UPDATE: 7/8. A hit piece mailer on two of the candidates has shown up in mailboxes today. It is not from any of the campaigns directly but rather from a political hit piece organization with the innocuous sounding name “Arizona Residents Council”. It is listed as an “education” focused nonprofit. This is the common tool for hiding political spending. If they do some work they can call “education”, like stating why you should be for or against this or that issue, then they can call themselves that. But it also allows them to be nonprofit and as such they don’t have to reveal who funds them. So then they do a certain amount of political hit work like this using funds often from big national interests who spread it down the chain to do hit pieces that help local candidates and issues, and no one ever knows who paid for it. That is exactly what dark money and outside influence is. It is exactly why I wanted to get all of the candidates on record as to whether they knew anything about any of this kind of material coming up that would indirectly benefit their campaigns, and what they had to say about it. Do they think it’s okay, or terrible or what. And I did get almost all of the candidates on record on that issue, as you’ll see below. But this kind of thing is exactly why this kind of investigation into local candidate funding is essential.
I reached out to all of the Prescott city council and mayoral candidates to ask some questions, mostly about funding. These are questions I hadn’t seen asked in quite the same way and reported on.
Required financial reporting can fall short in three ways. One, the last financial report comes out after the election. Two, who is actually behind it can still be hidden. Say some organization with a wonderful name like “Citizens for Freedom” donates, but that doesn’t reveal that their funds come primarily from some national or radical source. Three, independent organizations.
Here’s a quick refresher on independent organizations and why we, here, in our little local election, should be concerned about them. Two election cycles ago when Greg Mengarelli was first running for mayor in competition with Jean Wilcox and Mary Beth Hrin, an independent organization, not part of any of the campaign committees, put out big, glossy mailer cards that were hit pieces on Ms. Hrin and Ms. Wilcox. They distorted their records on past issues and were of the sort that have an overall very ugly, negative approach.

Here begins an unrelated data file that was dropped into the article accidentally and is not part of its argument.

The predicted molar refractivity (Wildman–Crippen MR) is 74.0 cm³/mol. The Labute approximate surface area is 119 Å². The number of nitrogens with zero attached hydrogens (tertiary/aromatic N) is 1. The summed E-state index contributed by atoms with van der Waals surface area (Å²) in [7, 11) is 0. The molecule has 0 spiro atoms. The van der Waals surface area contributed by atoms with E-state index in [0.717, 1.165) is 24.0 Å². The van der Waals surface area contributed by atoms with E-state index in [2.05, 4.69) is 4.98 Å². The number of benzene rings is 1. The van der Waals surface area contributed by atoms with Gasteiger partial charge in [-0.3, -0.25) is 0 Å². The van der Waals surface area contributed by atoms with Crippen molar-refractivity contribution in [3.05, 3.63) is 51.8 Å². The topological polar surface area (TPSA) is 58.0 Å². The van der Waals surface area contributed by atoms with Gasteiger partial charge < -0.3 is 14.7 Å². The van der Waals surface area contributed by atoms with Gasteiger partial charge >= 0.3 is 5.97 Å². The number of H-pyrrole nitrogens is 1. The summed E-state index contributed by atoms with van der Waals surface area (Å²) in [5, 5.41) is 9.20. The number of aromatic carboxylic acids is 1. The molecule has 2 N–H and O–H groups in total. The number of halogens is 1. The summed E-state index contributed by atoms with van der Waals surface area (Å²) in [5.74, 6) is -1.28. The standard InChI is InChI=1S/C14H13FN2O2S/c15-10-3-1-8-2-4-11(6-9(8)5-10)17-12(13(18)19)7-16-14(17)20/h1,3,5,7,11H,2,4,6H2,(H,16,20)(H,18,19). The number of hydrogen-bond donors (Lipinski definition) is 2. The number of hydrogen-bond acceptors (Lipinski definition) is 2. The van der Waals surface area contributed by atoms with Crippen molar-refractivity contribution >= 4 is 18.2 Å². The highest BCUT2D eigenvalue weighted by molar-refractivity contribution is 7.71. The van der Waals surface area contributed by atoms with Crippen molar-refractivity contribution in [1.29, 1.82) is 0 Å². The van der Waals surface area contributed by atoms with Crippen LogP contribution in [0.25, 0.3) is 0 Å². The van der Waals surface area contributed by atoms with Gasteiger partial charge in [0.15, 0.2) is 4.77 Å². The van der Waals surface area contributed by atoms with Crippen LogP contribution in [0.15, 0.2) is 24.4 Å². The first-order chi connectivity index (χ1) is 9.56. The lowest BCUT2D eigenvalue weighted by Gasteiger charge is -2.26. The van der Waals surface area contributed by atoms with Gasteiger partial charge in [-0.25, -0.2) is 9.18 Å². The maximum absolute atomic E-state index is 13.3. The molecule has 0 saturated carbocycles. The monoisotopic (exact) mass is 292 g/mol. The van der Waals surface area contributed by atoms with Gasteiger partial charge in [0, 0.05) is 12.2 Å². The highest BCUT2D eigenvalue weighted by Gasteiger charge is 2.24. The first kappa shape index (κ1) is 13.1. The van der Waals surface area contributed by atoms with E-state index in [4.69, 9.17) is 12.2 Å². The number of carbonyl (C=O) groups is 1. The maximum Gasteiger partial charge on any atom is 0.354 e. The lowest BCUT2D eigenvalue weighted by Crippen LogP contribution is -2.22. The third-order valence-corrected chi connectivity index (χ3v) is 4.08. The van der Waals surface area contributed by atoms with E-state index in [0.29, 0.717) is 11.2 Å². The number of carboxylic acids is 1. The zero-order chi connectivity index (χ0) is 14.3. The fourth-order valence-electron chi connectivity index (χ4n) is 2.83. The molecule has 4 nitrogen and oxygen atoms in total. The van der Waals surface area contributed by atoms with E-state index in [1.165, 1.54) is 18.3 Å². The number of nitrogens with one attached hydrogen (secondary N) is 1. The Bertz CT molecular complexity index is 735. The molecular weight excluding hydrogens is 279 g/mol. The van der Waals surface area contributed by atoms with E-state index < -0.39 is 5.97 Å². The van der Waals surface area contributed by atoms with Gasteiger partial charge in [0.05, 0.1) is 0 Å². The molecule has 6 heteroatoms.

The one against Ms. Hrin turned out to have been created by a PR firm in Phoenix. The man whose firm it was had worked with national politicians and on conservative political issues and so had been used by such contacts to do related work in the past. Ms. Hrin sued because the claims in the mailer were false. That organization settled out of court which prevented the case from proceeding to where the funders of that organization might have been revealed. The whole episode fits the very definition of dark, outside money. (See https://www.dcourier.com/news/2017/dec/02/lawsuit-over-campaign-flyersends-settlement/).
For all three of these reasons, it’s worthwhile to have candidates’ statements on questions like, have they or will they accept donations from organizations that voters would consider outside influence? Have they or would they accept donations from organizations where they don’t know where the funding for it actually came from? Do they know of any independent organizations affecting their campaign and if so what is their statement about that? If it comes out later that any campaign did accept such help it’s worthwhile to have their statements on their position about such help on record.